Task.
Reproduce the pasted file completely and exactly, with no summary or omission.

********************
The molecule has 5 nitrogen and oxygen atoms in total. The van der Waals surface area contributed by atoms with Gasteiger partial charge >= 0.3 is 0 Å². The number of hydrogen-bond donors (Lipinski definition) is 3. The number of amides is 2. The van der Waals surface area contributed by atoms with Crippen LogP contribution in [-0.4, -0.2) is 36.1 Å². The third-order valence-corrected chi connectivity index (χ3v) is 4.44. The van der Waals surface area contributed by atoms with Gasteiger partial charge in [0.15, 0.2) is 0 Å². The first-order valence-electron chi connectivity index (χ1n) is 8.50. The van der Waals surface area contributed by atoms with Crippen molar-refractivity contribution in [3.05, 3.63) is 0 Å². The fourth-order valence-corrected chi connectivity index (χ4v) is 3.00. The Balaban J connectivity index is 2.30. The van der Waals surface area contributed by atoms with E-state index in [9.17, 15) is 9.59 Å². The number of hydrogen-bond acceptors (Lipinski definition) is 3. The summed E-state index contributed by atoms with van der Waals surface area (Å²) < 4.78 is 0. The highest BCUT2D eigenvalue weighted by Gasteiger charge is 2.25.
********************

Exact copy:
The molecule has 5 nitrogen and oxygen atoms in total. The van der Waals surface area contributed by atoms with Gasteiger partial charge >= 0.3 is 0 Å². The number of hydrogen-bond donors (Lipinski definition) is 3. The number of amides is 2. The van der Waals surface area contributed by atoms with Crippen LogP contribution in [-0.4, -0.2) is 36.1 Å². The third-order valence-corrected chi connectivity index (χ3v) is 4.44. The van der Waals surface area contributed by atoms with Gasteiger partial charge in [0.15, 0.2) is 0 Å². The first-order valence-electron chi connectivity index (χ1n) is 8.50. The van der Waals surface area contributed by atoms with Crippen molar-refractivity contribution in [3.05, 3.63) is 0 Å². The fourth-order valence-corrected chi connectivity index (χ4v) is 3.00. The Balaban J connectivity index is 2.30. The van der Waals surface area contributed by atoms with E-state index in [9.17, 15) is 9.59 Å². The number of hydrogen-bond acceptors (Lipinski definition) is 3. The summed E-state index contributed by atoms with van der Waals surface area (Å²) < 4.78 is 0. The highest BCUT2D eigenvalue weighted by Gasteiger charge is 2.25.